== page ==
City marks completion of first levy-funded improvements

City marks completion of first levy-funded improvements
Posted on 07/06/2017
Residents Celebrate Levy Project Unveiling

Residents in the Chevy Chase neighborhood, along with Bellevue elected officials, on Thursday celebrated completion of the first improvements funded by the Neighborhood Safety, Connectivity and Congestion levy. The event also kicks off construction work for projects in the 20-year levy, approved by voters last November.

The new sections of sidewalk highlighted Thursday are part of a larger levy project in the Crossroads area that will fix 360 defects in dozens of locations, the equivalent of approximately 1.75 miles of new, six-foot wide sidewalk. The Crossroads project is just one of 38 levy-funded transportation projects identified by the City Council that are scheduled to begin in 2017 or 2018.  

“It is great to get the first look at what the voter-approved Neighborhood Levy looks like in action,” said Mayor John Stokes. “It might not be glamorous but, for residents who walk in the Chevy Chase neighborhood, they will experience how these sidewalk improvements can make neighborhoods more livable. And this is just the beginning.”

Judi Miller, a member of the Chase Community Club Executive Board, said “This safety improvement in our neighborhood will now encourage more alternative modes of travel.”

During the event, a project sign was unveiled to commemorate completion of the first levy-funded transportation improvement. Also attending were residents from the neighborhood, as well as Councilmembers Conrad Lee and Lynne Robinson.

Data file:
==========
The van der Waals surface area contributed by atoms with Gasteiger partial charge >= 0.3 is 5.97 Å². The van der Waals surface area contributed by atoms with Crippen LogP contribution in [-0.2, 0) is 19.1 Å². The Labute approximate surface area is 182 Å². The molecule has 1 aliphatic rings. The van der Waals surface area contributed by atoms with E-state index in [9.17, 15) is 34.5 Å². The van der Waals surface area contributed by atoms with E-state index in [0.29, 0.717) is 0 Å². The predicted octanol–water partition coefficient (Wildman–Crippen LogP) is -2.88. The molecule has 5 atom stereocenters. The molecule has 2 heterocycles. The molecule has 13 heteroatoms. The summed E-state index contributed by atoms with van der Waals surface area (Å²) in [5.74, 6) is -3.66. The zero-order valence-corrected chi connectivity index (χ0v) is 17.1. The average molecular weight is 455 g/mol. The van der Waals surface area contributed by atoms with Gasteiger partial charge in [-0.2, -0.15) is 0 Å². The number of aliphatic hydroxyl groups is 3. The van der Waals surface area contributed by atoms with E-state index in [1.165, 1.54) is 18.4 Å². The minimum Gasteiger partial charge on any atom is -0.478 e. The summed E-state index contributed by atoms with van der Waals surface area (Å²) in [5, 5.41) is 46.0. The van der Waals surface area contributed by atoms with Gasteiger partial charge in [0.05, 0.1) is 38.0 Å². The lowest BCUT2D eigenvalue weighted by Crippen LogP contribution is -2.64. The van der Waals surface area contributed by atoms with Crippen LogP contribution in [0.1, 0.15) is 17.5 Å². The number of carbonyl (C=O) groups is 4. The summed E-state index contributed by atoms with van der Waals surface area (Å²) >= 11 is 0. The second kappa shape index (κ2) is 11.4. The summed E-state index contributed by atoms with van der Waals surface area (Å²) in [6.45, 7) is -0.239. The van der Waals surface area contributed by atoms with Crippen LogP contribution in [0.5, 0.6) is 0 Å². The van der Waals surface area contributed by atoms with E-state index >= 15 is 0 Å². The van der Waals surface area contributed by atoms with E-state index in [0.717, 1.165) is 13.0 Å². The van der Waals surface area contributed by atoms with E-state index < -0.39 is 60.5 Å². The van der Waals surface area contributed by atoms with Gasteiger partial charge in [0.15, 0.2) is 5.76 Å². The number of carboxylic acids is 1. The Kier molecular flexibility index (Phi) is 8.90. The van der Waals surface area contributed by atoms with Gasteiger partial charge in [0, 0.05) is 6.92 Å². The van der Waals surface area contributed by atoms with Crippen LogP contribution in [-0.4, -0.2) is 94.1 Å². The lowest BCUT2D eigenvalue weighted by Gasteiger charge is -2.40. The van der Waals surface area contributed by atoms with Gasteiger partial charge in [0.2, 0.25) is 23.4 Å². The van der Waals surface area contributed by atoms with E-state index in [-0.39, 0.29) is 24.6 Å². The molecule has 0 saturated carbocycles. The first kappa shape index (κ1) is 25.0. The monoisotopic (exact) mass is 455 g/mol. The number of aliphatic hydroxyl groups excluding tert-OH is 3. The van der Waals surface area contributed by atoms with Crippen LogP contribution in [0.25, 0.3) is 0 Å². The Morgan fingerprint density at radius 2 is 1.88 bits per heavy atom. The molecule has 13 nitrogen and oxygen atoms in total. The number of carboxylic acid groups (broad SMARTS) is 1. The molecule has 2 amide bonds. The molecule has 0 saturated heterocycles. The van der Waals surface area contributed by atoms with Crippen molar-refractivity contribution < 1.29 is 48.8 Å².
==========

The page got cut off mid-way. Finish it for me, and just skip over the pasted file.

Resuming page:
Under an $826,780 construction contract, crews will correct damage to Crossroads area sidewalks caused by tree roots, unevenness caused by erosion and other impacts. In addition to a better walking surface, the work ensures that sidewalks comply with requirements of the Americans with Disabilities Act.

Revenue from the Neighborhood Levy will be used to reduce a lengthy backlog of work in several categories: projects to reduce neighborhood congestion, neighborhood safety projects including new bike facilities, new and enhanced sidewalks and trails, and technology for safety and traffic management. 

A list of projects funded in the 2017-2018 cycle, and other information about the levy, is available on the levy projects web page at

The Neighborhood levy, approved by 54 percent of voters, will raise $140 million over 20 years (15 cents per $1,000 of assessed value), or $7 million per year. In addition to construction work, revenue from the levy will pay for related project costs such as design and property acquisition.   

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